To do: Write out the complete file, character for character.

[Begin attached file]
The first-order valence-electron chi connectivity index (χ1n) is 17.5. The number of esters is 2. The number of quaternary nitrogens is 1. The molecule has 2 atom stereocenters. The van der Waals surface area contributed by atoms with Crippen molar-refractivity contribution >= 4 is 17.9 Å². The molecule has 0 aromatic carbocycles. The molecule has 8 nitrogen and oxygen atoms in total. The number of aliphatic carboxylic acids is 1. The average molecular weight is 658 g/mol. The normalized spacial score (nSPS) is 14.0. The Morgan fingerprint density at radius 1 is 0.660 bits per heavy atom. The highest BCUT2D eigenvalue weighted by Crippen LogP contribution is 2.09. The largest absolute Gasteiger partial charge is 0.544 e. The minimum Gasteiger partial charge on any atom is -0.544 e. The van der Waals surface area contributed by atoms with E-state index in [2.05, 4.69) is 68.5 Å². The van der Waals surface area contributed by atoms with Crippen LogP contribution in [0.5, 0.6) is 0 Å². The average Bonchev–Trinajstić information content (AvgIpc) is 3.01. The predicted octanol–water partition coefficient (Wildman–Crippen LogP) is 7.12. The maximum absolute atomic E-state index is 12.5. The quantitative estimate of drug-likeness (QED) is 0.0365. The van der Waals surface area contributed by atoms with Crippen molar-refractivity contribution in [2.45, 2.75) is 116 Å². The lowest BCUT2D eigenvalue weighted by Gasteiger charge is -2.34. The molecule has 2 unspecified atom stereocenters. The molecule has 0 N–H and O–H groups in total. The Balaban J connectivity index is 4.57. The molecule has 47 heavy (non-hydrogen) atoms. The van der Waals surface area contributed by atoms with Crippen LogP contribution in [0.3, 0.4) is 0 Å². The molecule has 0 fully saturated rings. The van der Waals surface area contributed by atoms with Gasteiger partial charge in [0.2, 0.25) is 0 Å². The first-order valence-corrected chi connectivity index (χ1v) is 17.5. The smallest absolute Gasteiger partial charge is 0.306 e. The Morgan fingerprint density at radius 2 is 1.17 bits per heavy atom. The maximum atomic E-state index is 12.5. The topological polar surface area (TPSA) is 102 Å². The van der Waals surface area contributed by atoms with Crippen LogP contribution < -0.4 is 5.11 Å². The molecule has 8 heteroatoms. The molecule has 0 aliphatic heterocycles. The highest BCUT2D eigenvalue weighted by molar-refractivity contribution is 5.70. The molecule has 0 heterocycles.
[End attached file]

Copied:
The first-order valence-electron chi connectivity index (χ1n) is 17.5. The number of esters is 2. The number of quaternary nitrogens is 1. The molecule has 2 atom stereocenters. The van der Waals surface area contributed by atoms with Crippen molar-refractivity contribution >= 4 is 17.9 Å². The molecule has 0 aromatic carbocycles. The molecule has 8 nitrogen and oxygen atoms in total. The number of aliphatic carboxylic acids is 1. The average molecular weight is 658 g/mol. The normalized spacial score (nSPS) is 14.0. The Morgan fingerprint density at radius 1 is 0.660 bits per heavy atom. The highest BCUT2D eigenvalue weighted by Crippen LogP contribution is 2.09. The largest absolute Gasteiger partial charge is 0.544 e. The minimum Gasteiger partial charge on any atom is -0.544 e. The van der Waals surface area contributed by atoms with E-state index in [2.05, 4.69) is 68.5 Å². The van der Waals surface area contributed by atoms with Crippen LogP contribution in [0.5, 0.6) is 0 Å². The average Bonchev–Trinajstić information content (AvgIpc) is 3.01. The predicted octanol–water partition coefficient (Wildman–Crippen LogP) is 7.12. The maximum absolute atomic E-state index is 12.5. The quantitative estimate of drug-likeness (QED) is 0.0365. The van der Waals surface area contributed by atoms with Crippen molar-refractivity contribution in [2.45, 2.75) is 116 Å². The lowest BCUT2D eigenvalue weighted by Gasteiger charge is -2.34. The molecule has 2 unspecified atom stereocenters. The molecule has 0 N–H and O–H groups in total. The Balaban J connectivity index is 4.57. The molecule has 47 heavy (non-hydrogen) atoms. The van der Waals surface area contributed by atoms with Crippen LogP contribution in [0.3, 0.4) is 0 Å². The molecule has 0 fully saturated rings. The van der Waals surface area contributed by atoms with Gasteiger partial charge in [0.2, 0.25) is 0 Å². The first-order valence-corrected chi connectivity index (χ1v) is 17.5. The smallest absolute Gasteiger partial charge is 0.306 e. The Morgan fingerprint density at radius 2 is 1.17 bits per heavy atom. The maximum atomic E-state index is 12.5. The topological polar surface area (TPSA) is 102 Å². The van der Waals surface area contributed by atoms with Crippen LogP contribution < -0.4 is 5.11 Å². The molecule has 8 heteroatoms. The molecule has 0 aliphatic heterocycles. The highest BCUT2D eigenvalue weighted by molar-refractivity contribution is 5.70. The molecule has 0 heterocycles.